Friday, December 3, 2010

It's Advent...and I have no hope!

Did that title catch you off guard?  Well, it should.  It is unsettling to read, and hear, those words; even moreso when such words come from one's own lips. Fortunately, they were said to a group of people whom I trust and love, and frankly people I knew could handle hearing it.  Seminary teaches you to hear things that challenge, unsettle and disorient without impulsive reactions; seminary teaches you to listen.  A favorite professor often said to simply "Show up and pay attention!".  Like the Psalms, seminary has been a cyclical experience of disorientation and reorientation for me.  And this day, I found myself lost in a dark forest and I needed someone to show me the way out.  I was disoriented and I felt hopeless.  Thus my exclamation, "It's Advent, and I have no HOPE!"  This wonderful group real people received it with laughter; they laughed because they know me well. I am a highly intense person with highly intense emotions, opinions, ideas, concepts, etc.  They know me; so they laughed not at me, but with me.  You see, I had spent much of the morning in an emotional storm, full of wet tears (not the sobbing kind of tears) but pouring tears. You know the difference, right?  There times to sob, and then there are times when tears flow like water.  Honestly, the pain blindsided me; something inside of me was breaking. There was a lesson to be had in the pain, in the tears, so when my friends laughed at my exclamation I laughed too.  I have often said during this seminary journey, with it's ups and downs, valleys, joys and glorious mountaintop moments (though those seem fewer anymore) these words: "I laugh because otherwise I would cry".  Yesterday, I cried. Then last night, I felt the prickling of pride in me became embarrassed at my tears, as if crying was a sign of weakness.  I had to fight that feeling, realizing that crying is a part of the human experience.  Ecclesiastes describes the states of being in relation to time: a time to cry, a time to laugh, and even a time to die.  Our humanity is something that we often do not want the world to see; our humanity is broken and fragile and ... weak.  Our culture tells that strength is defined in confidence, self-assurance and powerful demonstrations. Yet Paul tells us in Corinthians that power is defined in the symbol of the Cross--where a innocent man was killed, his clothes bartered over, and his body brutalized.  Something in us rebels against such a thought!  The Corinthians did, and so do we.  Something in me broke yesterday when I exclaimed, "It's Advent, and I have no hope!"  It was not the circumstance that brought the pain; it was something much deeper, much more profound.  Honestly, I am still trying to wrap my feeble brain around the nature of that "something", but I am looking to see the lesson.  I am listening rather than talking.  I am waiting rather than worrying. Another favorite professor said something along these lines, "I believe that we are created human and that should fully experience that humanity".  He was right.  Yesterday, I cried...a lot. Yesterday, I got broken, and I'm still breaking.  Today, I read words from Oswald Chambers, "Utmost" devotion, dated yesterday, Dec 2:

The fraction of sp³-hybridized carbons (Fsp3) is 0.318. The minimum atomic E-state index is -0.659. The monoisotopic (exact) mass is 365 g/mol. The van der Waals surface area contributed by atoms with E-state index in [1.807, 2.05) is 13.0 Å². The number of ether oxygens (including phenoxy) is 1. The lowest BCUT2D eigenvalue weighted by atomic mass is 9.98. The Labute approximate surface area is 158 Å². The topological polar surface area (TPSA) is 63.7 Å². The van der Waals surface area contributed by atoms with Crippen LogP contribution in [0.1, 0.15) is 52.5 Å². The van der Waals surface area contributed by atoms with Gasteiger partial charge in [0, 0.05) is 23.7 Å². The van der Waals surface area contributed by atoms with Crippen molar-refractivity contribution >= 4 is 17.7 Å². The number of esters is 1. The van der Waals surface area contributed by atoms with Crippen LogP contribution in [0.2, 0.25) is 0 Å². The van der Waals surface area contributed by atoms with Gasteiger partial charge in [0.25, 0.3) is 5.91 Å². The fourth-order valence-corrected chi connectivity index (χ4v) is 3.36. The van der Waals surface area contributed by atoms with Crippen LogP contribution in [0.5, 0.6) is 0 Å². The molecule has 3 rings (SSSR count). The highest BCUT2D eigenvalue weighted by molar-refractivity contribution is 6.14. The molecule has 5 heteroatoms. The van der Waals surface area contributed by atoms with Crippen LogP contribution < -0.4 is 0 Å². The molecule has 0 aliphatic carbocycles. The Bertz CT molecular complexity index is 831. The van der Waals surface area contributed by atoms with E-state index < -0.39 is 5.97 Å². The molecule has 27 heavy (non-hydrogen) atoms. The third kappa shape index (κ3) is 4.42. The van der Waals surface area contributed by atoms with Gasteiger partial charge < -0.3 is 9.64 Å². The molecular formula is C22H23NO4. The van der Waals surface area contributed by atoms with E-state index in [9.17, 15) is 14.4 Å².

"It is a snare to imagine that God wants to make us perfect specimens of what He can do; God's purpose is to make us one with Himself. The emphasis of holiness movements is apt to be that God is producing specimens of holiness to put in His museum. If you go off on this idea of personal holiness, the dead-set of your life will not be for God, but for what you call the manifestation of God in your life. "It can never be God's will that I should be sick." If it was God's will to bruise His own Son, why should He not bruise you? The thing that tells for God is not your relevant consistency to an idea of what a saint should be, but your real vital relation to Jesus Christ, and your abandonment to Him whether you are well or ill.
Christian perfection is not, and never can be, human perfection. Christian perfection is the perfection of a relationship to God which shows itself amid the irrelevancies of human life. When you obey the call of Jesus Christ, the first thing that strikes you is the irrelevancy of the things you have to do, and the next thing that strikes you is the fact that other people seem to be living perfectly consistent lives. Such lives are apt to leave you with the idea that God is unnecessary, by human effort and devotion we can reach the standard God wants. In a fallen world this can never be done. I am called to live in perfect relation to God so that my life produces a longing after God in other lives, not admiration for myself. Thoughts about myself hinder my usefulness to God. God is not after perfecting me to be a specimen in His show-room; He is getting me to the place where He can use me. Let Him do what He likes" 

I was suddenly aware that God was re-teaching me something that I thought I "knew".   It is in our weakness that we are strong. I forgot that the incarnation of God was through a frail, weak, helpless baby, who needed his parents to care for him, to raise him.  Jesus cried. Jesus got hurt. Jesus felt rejection. Jesus felt betrayal.  Jesus knows where I am, and He knows where you are today.  He sometimes needs to break us down completely so that we may live more fully.  My exclamation yesterday, "It's Advent, and I have no hope!" was part of my breaking, but only so that I could some to say, "It's Advent, and there is always hope."

Peace friends.